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NEWS: Work and Pensions Committee publishes latest report into Universal Credit and childcare

Today (20 December 2022) the Work and Pensions Committee has published its latest report into Universal Credit and childcare costs.

PACEY has been supporting the Work and Pensions Committee with its inquiry into Universal Credit (UC) and childcare, with PACEY’s Policy Advisor Helen Donohoe providing oral and written evidence earlier this year.

The report sets out the challenges facing Universal Credit claimants in accessing early education and childcare provision to work, and outlines recommendations to improve the system:

  • The Committee calls for the reimbursement cap (which has been frozen for 6 years and only covers parents for part-time work) to be increased to reflect the true cost of provision and support UC claimants to increase their working hours
  • It also calls for a change to the current ‘upfront payment’ approach which leaves many claimants waiting weeks for reimbursement, often taking on debt or turning down work in the meantime. While some registered providers offer alternative payment mechanisms, the Committee recognises that it should not fall on providers to have to do this - instead Government should bring forward proposals on ways to more evenly spread costs for claimants
  • The Committee recommends further Government research into the low take-up of the childcare element of UC (only 13% of eligible households claimed in February 2022) and more support for parents to understand what they are eligible and how to go about accessing it.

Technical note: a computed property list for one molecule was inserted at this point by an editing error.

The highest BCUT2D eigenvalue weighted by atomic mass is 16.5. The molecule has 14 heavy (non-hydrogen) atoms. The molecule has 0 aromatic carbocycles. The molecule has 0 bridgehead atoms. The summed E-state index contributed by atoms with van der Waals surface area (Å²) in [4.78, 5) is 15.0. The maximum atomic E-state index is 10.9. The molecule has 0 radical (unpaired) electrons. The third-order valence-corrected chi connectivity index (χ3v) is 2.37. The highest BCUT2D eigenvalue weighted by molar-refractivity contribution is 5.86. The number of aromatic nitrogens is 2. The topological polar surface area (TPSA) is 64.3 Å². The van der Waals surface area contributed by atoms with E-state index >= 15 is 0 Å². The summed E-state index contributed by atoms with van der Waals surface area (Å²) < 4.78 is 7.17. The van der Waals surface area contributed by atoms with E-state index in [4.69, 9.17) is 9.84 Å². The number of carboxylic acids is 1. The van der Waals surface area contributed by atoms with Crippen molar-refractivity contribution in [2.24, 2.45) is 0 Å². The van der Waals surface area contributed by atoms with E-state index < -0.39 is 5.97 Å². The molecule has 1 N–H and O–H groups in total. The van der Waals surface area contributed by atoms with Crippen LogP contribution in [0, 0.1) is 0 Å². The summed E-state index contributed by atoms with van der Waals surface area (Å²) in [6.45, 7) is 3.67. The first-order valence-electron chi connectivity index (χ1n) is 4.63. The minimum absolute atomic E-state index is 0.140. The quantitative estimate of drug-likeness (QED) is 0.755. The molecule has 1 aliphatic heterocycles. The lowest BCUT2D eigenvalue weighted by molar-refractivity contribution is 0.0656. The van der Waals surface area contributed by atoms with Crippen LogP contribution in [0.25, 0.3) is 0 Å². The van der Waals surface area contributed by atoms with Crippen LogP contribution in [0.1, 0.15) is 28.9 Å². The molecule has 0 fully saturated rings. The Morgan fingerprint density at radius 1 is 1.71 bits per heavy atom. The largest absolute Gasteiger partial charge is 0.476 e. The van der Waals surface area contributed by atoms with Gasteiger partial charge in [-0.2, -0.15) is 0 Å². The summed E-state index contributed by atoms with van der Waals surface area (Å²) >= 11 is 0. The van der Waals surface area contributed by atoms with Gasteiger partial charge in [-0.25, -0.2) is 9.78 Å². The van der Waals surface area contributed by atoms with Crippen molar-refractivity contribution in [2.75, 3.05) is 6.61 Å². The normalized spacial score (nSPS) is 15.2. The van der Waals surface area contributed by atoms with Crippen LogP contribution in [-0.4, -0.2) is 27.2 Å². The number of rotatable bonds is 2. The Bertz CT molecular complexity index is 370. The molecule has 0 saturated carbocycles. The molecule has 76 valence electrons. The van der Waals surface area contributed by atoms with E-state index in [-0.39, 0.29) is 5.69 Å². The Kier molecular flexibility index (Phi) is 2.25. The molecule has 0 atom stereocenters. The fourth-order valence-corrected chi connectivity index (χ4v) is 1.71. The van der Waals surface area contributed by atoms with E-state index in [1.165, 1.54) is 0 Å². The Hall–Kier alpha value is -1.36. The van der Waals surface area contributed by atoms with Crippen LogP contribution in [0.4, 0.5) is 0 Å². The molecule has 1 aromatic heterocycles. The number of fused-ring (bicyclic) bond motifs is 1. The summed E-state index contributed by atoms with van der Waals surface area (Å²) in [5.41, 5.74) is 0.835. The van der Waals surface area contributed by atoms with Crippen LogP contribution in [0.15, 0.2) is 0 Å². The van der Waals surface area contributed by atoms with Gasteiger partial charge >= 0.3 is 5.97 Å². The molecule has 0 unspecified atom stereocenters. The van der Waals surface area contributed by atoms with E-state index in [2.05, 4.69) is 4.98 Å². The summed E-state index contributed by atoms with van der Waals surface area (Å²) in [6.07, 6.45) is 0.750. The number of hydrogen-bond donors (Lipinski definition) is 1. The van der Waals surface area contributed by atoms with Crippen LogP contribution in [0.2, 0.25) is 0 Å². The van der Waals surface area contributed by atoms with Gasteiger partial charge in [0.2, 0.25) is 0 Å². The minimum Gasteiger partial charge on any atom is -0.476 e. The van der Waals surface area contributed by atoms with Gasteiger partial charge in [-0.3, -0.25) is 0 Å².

Read the report in full

Liz Bayram, Chief Executive at PACEY comments:

“PACEY believes it is wrong that so many parents on Universal Credit are not supported to access the childcare they need to start work or increase their working hours. Disappointingly, the Government won its recent appeal against the High Court legal challenge around childcare payments supported by PACEY and others which originally ruled the “proof of payment” requirement is discriminatory on working parents.

“We hope the Work and Pensions Committee report will shine a spotlight on how short-sighted the Department for Work and Pensions has been in being unwilling to change its approach. We will continue to work with partners to push for the changes to facilitate a fairer process that prevents families from entering a ‘cycle of debt’ in order to access employment or training. All parents want to do is be able to work so they can lift their family out of poverty.”